And this makes him a rather interesting villain, of course. But why the most interesting? What do so many people find in the Joker? I see that character, and I see emptiness: his total lack of any human feelings makes him.... too superficial to hold my interest.

    So, after all this blahblahblah, here is the core of the post: why is the Joker so popular?
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  2. #2
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    Because he is the goddamed Joker!!! I just wanted to say that.

    Everything u described about Joker is the reason he is popular. Not careing for anyones life other than his doesn't plan but just does things without consideration and he is also the complete opposite of Batman with out Joker Batman has no complete purpose. They need each other.

  3. #3
    I agree it does make Joker kind of superficial and uninteresting to think that he's the stereotypical villain with no depth that has an impossible amount of cruelty with no cause, but I have to say the contributing factors to him being so popular are:

    - Heath Ledger, no matter how much anyone hates it or wants to deny it. He brought new aspects to the character (glasgow smile scars, lacking fear of death and pain, anarchistic world view)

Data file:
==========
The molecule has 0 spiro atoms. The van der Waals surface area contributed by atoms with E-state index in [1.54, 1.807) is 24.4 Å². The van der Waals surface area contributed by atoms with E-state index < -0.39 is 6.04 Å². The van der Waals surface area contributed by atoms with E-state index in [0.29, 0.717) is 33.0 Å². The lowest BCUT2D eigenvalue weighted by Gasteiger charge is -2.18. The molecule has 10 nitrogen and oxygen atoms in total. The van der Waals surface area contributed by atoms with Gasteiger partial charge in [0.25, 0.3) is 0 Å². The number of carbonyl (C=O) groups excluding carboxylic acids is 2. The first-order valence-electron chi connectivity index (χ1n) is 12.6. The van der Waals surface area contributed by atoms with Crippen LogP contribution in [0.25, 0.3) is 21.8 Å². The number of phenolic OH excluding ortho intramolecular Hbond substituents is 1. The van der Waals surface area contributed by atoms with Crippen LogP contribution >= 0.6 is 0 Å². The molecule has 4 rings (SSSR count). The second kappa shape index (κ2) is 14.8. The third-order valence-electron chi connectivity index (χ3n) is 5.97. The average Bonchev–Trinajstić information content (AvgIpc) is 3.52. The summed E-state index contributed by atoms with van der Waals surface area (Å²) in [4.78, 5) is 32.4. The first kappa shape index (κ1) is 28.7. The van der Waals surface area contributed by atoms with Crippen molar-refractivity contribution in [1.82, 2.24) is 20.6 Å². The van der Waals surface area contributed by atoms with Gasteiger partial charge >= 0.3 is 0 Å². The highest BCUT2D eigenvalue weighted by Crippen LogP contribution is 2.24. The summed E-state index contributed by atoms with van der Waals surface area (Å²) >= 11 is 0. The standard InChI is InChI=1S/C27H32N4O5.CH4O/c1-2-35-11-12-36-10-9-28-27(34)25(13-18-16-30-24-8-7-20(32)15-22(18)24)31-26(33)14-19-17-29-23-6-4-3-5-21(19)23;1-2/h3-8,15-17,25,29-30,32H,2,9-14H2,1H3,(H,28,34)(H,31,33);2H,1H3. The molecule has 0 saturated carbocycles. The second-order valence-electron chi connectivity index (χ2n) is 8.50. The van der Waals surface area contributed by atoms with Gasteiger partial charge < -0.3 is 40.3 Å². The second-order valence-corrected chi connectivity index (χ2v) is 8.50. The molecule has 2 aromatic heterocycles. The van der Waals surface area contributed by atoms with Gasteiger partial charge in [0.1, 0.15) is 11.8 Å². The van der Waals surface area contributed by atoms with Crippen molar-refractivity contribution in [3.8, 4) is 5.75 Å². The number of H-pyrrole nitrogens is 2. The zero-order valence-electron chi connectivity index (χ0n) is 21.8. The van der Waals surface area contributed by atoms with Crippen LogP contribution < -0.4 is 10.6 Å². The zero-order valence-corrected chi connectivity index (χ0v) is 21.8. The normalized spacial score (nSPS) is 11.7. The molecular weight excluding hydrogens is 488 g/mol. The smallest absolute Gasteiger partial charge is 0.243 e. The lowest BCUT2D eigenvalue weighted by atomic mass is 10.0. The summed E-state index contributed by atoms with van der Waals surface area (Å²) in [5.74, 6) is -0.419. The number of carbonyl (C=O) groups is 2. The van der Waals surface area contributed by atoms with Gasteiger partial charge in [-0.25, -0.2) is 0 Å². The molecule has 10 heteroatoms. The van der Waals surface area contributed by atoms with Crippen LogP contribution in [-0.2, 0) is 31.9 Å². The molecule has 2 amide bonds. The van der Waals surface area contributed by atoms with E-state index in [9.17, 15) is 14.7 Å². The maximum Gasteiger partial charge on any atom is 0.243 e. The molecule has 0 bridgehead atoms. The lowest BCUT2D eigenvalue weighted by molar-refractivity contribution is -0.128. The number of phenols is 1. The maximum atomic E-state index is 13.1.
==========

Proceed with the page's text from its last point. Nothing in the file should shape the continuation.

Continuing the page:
- His unpredictability. One minute he's a hilarious, harmless prankster, the next an inhumanly brutal savage. There's no telling what he'll do if you accept (or deny) his offer to pull his finger or tell a knock-knock joke.

    - The fact that's he's probably one of the most demented, sick villains in fiction history (forcing a bank owner to masturbate to his own very young daughter's picture in Azzarello's Joker, crippling and defiling Barbara Gordon in The Killing Joke, beating Jason Todd within an inch of his life with a crowbar and then blowing him and his mother up in Death In The Family, tossing babies out a nursery window in No Man's Land, killing babies while having sex with Harley in Ashes to Ashes) "When supervillains want to scare each other, they tell Joker stories"